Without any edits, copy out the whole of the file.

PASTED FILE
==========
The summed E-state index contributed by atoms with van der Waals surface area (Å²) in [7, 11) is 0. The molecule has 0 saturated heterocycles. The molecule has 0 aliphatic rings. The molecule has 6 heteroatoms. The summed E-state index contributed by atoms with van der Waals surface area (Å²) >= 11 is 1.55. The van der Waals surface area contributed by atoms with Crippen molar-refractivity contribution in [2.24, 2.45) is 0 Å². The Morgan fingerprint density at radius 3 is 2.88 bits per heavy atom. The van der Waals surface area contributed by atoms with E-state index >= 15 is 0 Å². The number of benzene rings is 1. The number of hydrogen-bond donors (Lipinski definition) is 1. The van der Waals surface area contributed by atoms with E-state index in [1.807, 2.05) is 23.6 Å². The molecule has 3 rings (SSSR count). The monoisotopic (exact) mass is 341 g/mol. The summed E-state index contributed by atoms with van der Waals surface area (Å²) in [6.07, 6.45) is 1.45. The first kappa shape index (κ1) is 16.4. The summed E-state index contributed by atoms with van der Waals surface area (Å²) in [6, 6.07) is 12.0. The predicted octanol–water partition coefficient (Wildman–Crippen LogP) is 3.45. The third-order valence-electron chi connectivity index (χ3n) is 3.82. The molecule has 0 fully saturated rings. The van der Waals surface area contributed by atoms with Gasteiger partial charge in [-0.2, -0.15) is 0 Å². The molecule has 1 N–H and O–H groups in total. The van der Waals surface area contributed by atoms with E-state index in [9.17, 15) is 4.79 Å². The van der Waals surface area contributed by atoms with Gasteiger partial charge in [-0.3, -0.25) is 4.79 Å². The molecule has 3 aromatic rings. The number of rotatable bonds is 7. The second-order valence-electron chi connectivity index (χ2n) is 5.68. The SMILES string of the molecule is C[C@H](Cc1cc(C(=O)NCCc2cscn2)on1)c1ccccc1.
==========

The summed E-state index contributed by atoms with van der Waals surface area (Å²) in [7, 11) is 0. The molecule has 0 saturated heterocycles. The molecule has 0 aliphatic rings. The molecule has 6 heteroatoms. The summed E-state index contributed by atoms with van der Waals surface area (Å²) >= 11 is 1.55. The van der Waals surface area contributed by atoms with Crippen molar-refractivity contribution in [2.24, 2.45) is 0 Å². The Morgan fingerprint density at radius 3 is 2.88 bits per heavy atom. The van der Waals surface area contributed by atoms with E-state index >= 15 is 0 Å². The number of benzene rings is 1. The number of hydrogen-bond donors (Lipinski definition) is 1. The van der Waals surface area contributed by atoms with E-state index in [1.807, 2.05) is 23.6 Å². The molecule has 3 rings (SSSR count). The monoisotopic (exact) mass is 341 g/mol. The summed E-state index contributed by atoms with van der Waals surface area (Å²) in [6.07, 6.45) is 1.45. The first kappa shape index (κ1) is 16.4. The summed E-state index contributed by atoms with van der Waals surface area (Å²) in [6, 6.07) is 12.0. The predicted octanol–water partition coefficient (Wildman–Crippen LogP) is 3.45. The third-order valence-electron chi connectivity index (χ3n) is 3.82. The molecule has 0 fully saturated rings. The van der Waals surface area contributed by atoms with Gasteiger partial charge in [-0.2, -0.15) is 0 Å². The molecule has 1 N–H and O–H groups in total. The van der Waals surface area contributed by atoms with E-state index in [9.17, 15) is 4.79 Å². The van der Waals surface area contributed by atoms with Gasteiger partial charge in [-0.3, -0.25) is 4.79 Å². The molecule has 3 aromatic rings. The number of rotatable bonds is 7. The second-order valence-electron chi connectivity index (χ2n) is 5.68. The SMILES string of the molecule is C[C@H](Cc1cc(C(=O)NCCc2cscn2)on1)c1ccccc1.